About this Plan
Spooky. Radio control sport-scale model.
Quote: "Dereck Woodward' based this pleasing little sports flier on the American MiniMax home-build design. Flies well on an .049, is quick and cheap to make and you'll still have room in the car for your mates.
Some aircraft demand to be modelled - just look at the numbers of Tiger Moth models around. When I first saw a photo of the Tennessee Engineering and Manufacture (TEAM for short) MiniMAX, I was convinced the skies would soon be full of them - in all sizes. Over a year later, the entire collection of miniMAX models amounts to one 1/4 scale American plan. Time to move!
Well, I moved - house - thus I managed to lose an excellent Bill Hannan three-view (anyone have a copy?). Eventually, I collected some photos, TEAM's info pack and even a set of construction plans for the full-size.
That should be enough for a scale 1/3 size replica, right? Wrong! I doodled up this look-alike 36 in span version, for Cox 049 and rudder/elevator control. So 'stand - way - off', she's known as 'MicroMAX' before Sue, my lovely American wife, decided that a model in Halloween's traditional orange and black Just had to be called 'Spooky'. So now you know!
I reckon she captures the cheeky charm of TEAM's single seater. She builds quick and cheap, flies just right for a little light hearted patch buzzing and doesn't needs the trailer that 1/3 scale replica would, a corner of the car boot is sufficient to get her to the field. There are some UK built MiniMAXes about now, so she could either be dressed up as a real one, or finished as what you'll build yourself when you move up to true 'realism in flight'.
As a caring designer: This is the flying bit. So, as everyone reads it first. I've just saved you turning pages. Spooky is designed for flying as a rest from pattern and hot 'fun' ships, cruising around low and as close in as safety allows. Never mind aeros. I've models that take care of those whimsies, this is for figure eights and circles round the patch, maybe the odd low fly-by with a tad of bank. so we can see the topsides.
As our 'patch' is a touch lumpy for ROG (rise off ground) with a little model, I usually hand launch her myself, transmitter in right hand, model in left. A step and push sees her away. I let her fly straight just to establish that the Cox is happy with life before turning or climbing.
On a smooth surface, ROG is a drama free affair. There's little swing and she'll be off quick enough. The climb is adequate, there's little fun in going up high anyway So from there on, it's all about puttering about. Well, 'puttering' is not the word to describe a Cox at 11,000 rpm, but you get the picture.
So Spooky is smoothly controllable on two channels, she'll go from one bank to the other fast and smooth, like flying with ailerons. As the inspiration is a slow ultralight. true aerobatic ability should be a lazy chandelle turn.
I did persist in the interests of checking the envelope, though - honest! Aerobatics are really limited to a loop, maybe a roll off the top and I have persisted to a full barrel roll, which involved rather a lot of the considerable height we started off with. Now who's looking at four channel micro R/C gear and a PAW 80 with a throttle, then?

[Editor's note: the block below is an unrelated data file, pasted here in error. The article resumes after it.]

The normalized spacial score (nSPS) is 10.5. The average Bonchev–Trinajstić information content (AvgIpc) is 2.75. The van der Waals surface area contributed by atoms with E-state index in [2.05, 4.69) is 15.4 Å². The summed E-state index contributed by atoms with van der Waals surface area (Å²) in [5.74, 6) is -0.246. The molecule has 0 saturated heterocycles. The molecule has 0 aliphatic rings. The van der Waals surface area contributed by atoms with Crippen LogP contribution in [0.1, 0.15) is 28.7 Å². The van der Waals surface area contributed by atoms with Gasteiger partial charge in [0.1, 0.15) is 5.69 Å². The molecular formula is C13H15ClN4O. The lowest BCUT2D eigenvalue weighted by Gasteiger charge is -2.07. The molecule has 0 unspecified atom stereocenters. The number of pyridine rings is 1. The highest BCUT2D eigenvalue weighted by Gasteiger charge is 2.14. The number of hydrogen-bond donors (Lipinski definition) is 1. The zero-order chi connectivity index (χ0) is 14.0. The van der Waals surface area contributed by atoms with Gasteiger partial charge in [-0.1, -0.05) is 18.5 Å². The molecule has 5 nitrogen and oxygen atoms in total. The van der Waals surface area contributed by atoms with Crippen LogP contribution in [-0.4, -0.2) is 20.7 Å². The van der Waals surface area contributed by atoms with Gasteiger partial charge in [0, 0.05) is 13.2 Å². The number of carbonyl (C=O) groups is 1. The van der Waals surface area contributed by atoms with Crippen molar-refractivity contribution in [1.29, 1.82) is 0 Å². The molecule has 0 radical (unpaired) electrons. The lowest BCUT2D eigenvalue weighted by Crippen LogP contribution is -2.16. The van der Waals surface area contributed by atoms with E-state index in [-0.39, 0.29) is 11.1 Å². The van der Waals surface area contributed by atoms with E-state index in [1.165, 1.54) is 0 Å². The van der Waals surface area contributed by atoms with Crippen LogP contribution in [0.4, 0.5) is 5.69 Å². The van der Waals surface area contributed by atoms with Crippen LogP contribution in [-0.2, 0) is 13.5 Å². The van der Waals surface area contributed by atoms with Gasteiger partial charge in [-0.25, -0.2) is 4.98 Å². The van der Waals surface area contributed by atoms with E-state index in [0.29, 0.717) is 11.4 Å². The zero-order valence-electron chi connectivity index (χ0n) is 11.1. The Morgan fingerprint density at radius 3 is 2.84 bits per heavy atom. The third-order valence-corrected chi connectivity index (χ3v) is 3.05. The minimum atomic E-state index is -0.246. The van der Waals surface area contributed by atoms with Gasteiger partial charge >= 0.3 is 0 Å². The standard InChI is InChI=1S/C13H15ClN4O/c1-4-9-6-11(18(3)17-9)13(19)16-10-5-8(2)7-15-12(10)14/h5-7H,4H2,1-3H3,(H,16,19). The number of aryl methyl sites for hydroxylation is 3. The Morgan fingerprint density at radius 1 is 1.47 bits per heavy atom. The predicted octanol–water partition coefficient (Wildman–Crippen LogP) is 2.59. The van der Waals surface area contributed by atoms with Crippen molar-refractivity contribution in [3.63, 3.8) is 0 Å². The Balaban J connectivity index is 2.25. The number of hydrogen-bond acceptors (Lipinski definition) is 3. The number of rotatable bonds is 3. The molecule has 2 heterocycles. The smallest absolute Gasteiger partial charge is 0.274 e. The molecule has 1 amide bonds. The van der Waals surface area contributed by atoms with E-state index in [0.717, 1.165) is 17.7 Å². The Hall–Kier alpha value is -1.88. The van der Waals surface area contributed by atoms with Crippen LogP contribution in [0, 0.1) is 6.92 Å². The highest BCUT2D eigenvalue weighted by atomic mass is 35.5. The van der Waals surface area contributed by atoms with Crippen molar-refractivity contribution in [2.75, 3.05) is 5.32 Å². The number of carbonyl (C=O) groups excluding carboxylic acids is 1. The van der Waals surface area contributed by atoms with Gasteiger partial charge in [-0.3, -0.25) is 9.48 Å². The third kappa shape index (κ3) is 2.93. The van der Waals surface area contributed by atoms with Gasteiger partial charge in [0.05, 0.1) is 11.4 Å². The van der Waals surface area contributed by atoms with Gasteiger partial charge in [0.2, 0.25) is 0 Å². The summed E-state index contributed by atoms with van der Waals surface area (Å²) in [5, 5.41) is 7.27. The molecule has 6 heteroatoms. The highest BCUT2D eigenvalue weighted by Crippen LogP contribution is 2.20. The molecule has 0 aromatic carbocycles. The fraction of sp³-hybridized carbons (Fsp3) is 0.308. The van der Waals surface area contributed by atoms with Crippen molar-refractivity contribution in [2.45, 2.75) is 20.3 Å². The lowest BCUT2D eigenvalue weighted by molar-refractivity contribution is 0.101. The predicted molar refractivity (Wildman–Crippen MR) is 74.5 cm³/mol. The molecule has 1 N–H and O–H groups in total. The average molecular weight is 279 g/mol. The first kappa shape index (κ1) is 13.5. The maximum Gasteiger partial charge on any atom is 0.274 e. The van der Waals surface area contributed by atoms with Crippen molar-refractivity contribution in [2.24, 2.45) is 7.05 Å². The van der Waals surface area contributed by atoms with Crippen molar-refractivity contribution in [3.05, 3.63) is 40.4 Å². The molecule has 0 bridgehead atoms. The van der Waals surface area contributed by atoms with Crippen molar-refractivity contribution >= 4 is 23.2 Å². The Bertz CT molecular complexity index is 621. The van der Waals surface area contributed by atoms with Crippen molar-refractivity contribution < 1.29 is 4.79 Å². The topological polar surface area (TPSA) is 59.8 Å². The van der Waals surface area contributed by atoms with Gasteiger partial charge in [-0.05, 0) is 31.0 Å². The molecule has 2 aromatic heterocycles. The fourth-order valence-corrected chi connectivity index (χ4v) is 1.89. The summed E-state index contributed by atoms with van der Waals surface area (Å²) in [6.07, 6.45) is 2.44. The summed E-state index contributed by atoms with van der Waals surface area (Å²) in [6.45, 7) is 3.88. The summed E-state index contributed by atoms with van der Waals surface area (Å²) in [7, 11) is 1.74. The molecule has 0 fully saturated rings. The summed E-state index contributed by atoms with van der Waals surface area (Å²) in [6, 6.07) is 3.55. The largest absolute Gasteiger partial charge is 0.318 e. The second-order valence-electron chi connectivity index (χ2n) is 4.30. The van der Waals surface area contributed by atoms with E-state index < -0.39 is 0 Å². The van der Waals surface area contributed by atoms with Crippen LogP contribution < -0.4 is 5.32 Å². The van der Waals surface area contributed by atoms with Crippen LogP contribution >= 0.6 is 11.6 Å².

When it all goes quiet up front, remember that a light, fat model won't penetrate far. Keep the nose down and head for the patch, leaving the flare 'til you're there.
Let's build: An ounce or so was saved by using glue as the wing mounting system. A one-piece airframe means starting off with the wing, so cut out one rib accurately, from ply if you like to keep templates, or balsa if you feel up to carefully cutting around a balsa master. I usually do it that way, in a hurry as usual.
A tip for accuracy is to select the hard balsa mainspars, mark them as 'top' and, surprise, 'bottom', then cut out the spar notches to match. Not all 1/8 x 1/4 is created equal. All ribs are cut to the same profile, the centre ribs being trimmed for 1/16 sheeting. 'Quarter grain' or 'ribstock' sheet in a medium weight is the ribs.
Selecting the trailing edge pieces from medium grade and some harder stock for the leading edge leaves you to find some light, flexible 1/16 sheet for the LE and centre section sheeting. Now build two panels.
To ensure stable washout, glue ribs to lower spar, add the TE and LE then leave to set. Now pack up the TE, using scrap balsa as shims. The top spar and LE sheet will lock the washout in when all is dry. What's this 'dry off' business then? I'm too careful with the budget to use pricey instant glues for entire projects, yellow aliphatic woodworkers' glue is my usual choice. Setting time? I think I build much faster than most anyway.
Here's where the 1/8 thick root ribs come in. Block each wing half up to the correct tip dihedral and sand the root rib back to vertical. I use one of Balsa Cabin's 12 x 1 x 3 in sanding blocks. By resting it on edge, the abrasive face is vertical..."
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Update 05/08/2020: Added vectorPDF and CAD (dxf and dwg) versions of this plan, thanks to Valeria367.
Quote: "Hi, Steve and Mary. Good afternoon. How are you? I hope all are fine. Today, I want to share with you - and all friends from Outerzone, of course - my latest CAD work: the redraw of the Dereck Woodward's "Spooky" plan (oz12330). As usual, I send you the draw in PDF format, and in both CAD vector formats: DWG and DXF. Enjoy it. Best wishes, from your friend."
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